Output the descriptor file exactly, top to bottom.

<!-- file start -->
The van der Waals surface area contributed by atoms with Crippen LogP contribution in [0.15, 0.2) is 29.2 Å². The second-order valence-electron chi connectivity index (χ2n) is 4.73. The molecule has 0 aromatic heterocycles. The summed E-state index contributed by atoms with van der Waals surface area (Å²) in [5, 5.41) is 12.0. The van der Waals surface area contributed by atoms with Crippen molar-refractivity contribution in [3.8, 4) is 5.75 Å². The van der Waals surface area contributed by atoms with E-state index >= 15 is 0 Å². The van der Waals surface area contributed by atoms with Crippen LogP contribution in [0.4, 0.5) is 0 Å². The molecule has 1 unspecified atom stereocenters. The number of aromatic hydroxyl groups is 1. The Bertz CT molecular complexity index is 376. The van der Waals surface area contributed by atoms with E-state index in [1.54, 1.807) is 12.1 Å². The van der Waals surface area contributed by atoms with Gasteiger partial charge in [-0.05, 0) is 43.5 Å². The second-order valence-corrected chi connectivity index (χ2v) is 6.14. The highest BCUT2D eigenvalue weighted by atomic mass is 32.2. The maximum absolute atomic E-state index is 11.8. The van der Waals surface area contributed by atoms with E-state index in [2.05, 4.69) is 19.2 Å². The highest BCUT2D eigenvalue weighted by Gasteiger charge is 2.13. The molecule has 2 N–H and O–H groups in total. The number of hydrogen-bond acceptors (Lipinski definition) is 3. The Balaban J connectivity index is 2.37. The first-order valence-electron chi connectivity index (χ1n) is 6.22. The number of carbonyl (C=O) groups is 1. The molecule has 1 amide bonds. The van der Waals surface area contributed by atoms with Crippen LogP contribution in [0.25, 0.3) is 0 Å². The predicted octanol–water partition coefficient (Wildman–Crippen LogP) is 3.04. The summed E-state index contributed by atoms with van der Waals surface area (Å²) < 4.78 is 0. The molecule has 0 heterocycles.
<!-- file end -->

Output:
The van der Waals surface area contributed by atoms with Crippen LogP contribution in [0.15, 0.2) is 29.2 Å². The second-order valence-electron chi connectivity index (χ2n) is 4.73. The molecule has 0 aromatic heterocycles. The summed E-state index contributed by atoms with van der Waals surface area (Å²) in [5, 5.41) is 12.0. The van der Waals surface area contributed by atoms with Crippen molar-refractivity contribution in [3.8, 4) is 5.75 Å². The van der Waals surface area contributed by atoms with E-state index >= 15 is 0 Å². The van der Waals surface area contributed by atoms with Crippen LogP contribution in [0.4, 0.5) is 0 Å². The molecule has 1 unspecified atom stereocenters. The number of aromatic hydroxyl groups is 1. The Bertz CT molecular complexity index is 376. The van der Waals surface area contributed by atoms with E-state index in [1.54, 1.807) is 12.1 Å². The van der Waals surface area contributed by atoms with Gasteiger partial charge in [-0.05, 0) is 43.5 Å². The second-order valence-corrected chi connectivity index (χ2v) is 6.14. The highest BCUT2D eigenvalue weighted by atomic mass is 32.2. The maximum absolute atomic E-state index is 11.8. The van der Waals surface area contributed by atoms with E-state index in [2.05, 4.69) is 19.2 Å². The highest BCUT2D eigenvalue weighted by Gasteiger charge is 2.13. The molecule has 2 N–H and O–H groups in total. The number of hydrogen-bond acceptors (Lipinski definition) is 3. The Balaban J connectivity index is 2.37. The first-order valence-electron chi connectivity index (χ1n) is 6.22. The number of carbonyl (C=O) groups is 1. The molecule has 1 amide bonds. The van der Waals surface area contributed by atoms with Crippen LogP contribution in [0.25, 0.3) is 0 Å². The predicted octanol–water partition coefficient (Wildman–Crippen LogP) is 3.04. The summed E-state index contributed by atoms with van der Waals surface area (Å²) < 4.78 is 0. The molecule has 0 heterocycles.